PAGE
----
Freedom of the Press 2012 - Guinea-Bissau
|Publication Date||27 November 2012|
|Cite as||Freedom House, Freedom of the Press 2012 - Guinea-Bissau, 27 November 2012, available at: http://www.refworld.org/docid/50b732fd1b.html [accessed 28 May 2016]|
|Disclaimer||This is not a UNHCR publication. UNHCR is not responsible for, nor does it necessarily endorse, its content. Any views expressed are solely those of the author or publisher and do not necessarily reflect those of UNHCR, the United Nations or its Member States.|
Press Status: Partly Free
Press Freedom Score: 57
Legal Environment: 15
Political Environment: 25
Economic Environment: 17
The overall conditions for freedoms of expression and the press in Guinea-Bissau remained unchanged in 2011. Despite guarantees of protection for these rights in the 1993 constitution and a 2005 law, the government is able to threaten critical journalists with a number of criminal charges, including libel, the abuse of press freedom, and the violation of state secrets. However, no such cases were prosecuted in 2011. There is no legislation guaranteeing the right to access information.
A primary incident concerning the press in 2011 was the temporary suspension of the private newspaper Última Hora in April. Government minister Maria Adiatu Djalo Nandigna threatened to permanently revoke its license if it failed to bring its "editorial policies into line with the higher interests of Guinea-Bissau." The newspaper resumed publication later the same month. While there were no reports of permanent shutdowns in 2011, authorities in the past have threatened to close the main opposition radio station, Radio Bombolom, and other outlets have been temporarily shuttered during periods of political turmoil.
Media practitioners continue to experience harsh treatment at the hands of government officials, security forces, and private citizens with close connections to the military and drug traffickers. In May 2010, the owner and publisher of Diário de Bissau, João de Barros, was physically assaulted in his office, allegedly by a businessman and his driver who smashed the newspaper's computers, interrupting its ability to publish. The police detained one suspect but released him without charge, and the investigation remained open at the end of 2011. The attack, which followed a report on drug trafficking, continued a pattern of harassment and intimidation of journalists who cover sensitive topics like the drug trade and the military. Since 2009, at least three journalists have fled into exile because of threats related to their reporting on drug trafficking. The resulting climate of fear has led to a significant amount of self-censorship. Impunity is the norm for public officials and members of the armed forces who harass members of the press.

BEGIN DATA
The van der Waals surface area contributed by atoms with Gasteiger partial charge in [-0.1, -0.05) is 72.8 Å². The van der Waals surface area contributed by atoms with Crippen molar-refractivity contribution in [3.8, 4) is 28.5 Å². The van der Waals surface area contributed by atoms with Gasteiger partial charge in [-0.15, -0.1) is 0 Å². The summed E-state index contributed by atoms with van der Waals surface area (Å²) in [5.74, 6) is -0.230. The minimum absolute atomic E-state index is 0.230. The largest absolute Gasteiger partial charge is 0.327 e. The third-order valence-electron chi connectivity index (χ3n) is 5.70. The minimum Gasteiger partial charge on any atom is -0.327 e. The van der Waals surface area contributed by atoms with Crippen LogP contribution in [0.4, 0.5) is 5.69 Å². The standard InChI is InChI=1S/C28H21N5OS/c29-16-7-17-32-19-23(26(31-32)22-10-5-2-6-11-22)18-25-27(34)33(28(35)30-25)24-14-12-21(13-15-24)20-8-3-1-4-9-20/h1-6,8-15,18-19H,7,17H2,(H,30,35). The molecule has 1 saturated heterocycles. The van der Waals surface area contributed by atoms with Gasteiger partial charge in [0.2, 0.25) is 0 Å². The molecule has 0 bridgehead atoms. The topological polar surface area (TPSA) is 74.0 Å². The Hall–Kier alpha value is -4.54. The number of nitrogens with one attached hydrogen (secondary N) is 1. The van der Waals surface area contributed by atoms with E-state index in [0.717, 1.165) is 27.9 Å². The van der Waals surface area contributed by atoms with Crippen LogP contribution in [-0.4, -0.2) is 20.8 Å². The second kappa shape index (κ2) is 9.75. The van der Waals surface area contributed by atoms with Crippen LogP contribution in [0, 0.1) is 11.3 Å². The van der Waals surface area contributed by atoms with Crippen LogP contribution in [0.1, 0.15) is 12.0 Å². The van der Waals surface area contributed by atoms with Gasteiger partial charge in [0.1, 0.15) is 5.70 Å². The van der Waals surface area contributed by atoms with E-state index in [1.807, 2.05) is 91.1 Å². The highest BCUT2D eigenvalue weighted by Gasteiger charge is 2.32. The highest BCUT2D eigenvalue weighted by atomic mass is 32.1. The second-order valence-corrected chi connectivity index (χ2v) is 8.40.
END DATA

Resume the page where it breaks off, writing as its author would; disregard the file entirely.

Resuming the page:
A government-owned newspaper, No Pintcha, operates alongside several privately owned print outlets. A number of private radio stations compete with the state-run radio broadcaster. The press in Guinea-Bissau, one of the world's poorest countries, is plagued by financial instability. With only one state-owned printing press, publications struggle with high costs, slow production, and limited supplies. Broadcast outlets face unreliable electricity that hinders steady operations. Although many young people continue to pursue careers in journalism, the lack of resources hampers growth.
Around 2.7 percent of the population had access to the internet in 2011. No governmental restrictions on access are apparent, though a lack of equipment and infrastructure drastically limits practical access to the internet. In March, blogger Ali Silva was charged with defamation by the prime minister; the case was still pending at the end of the year.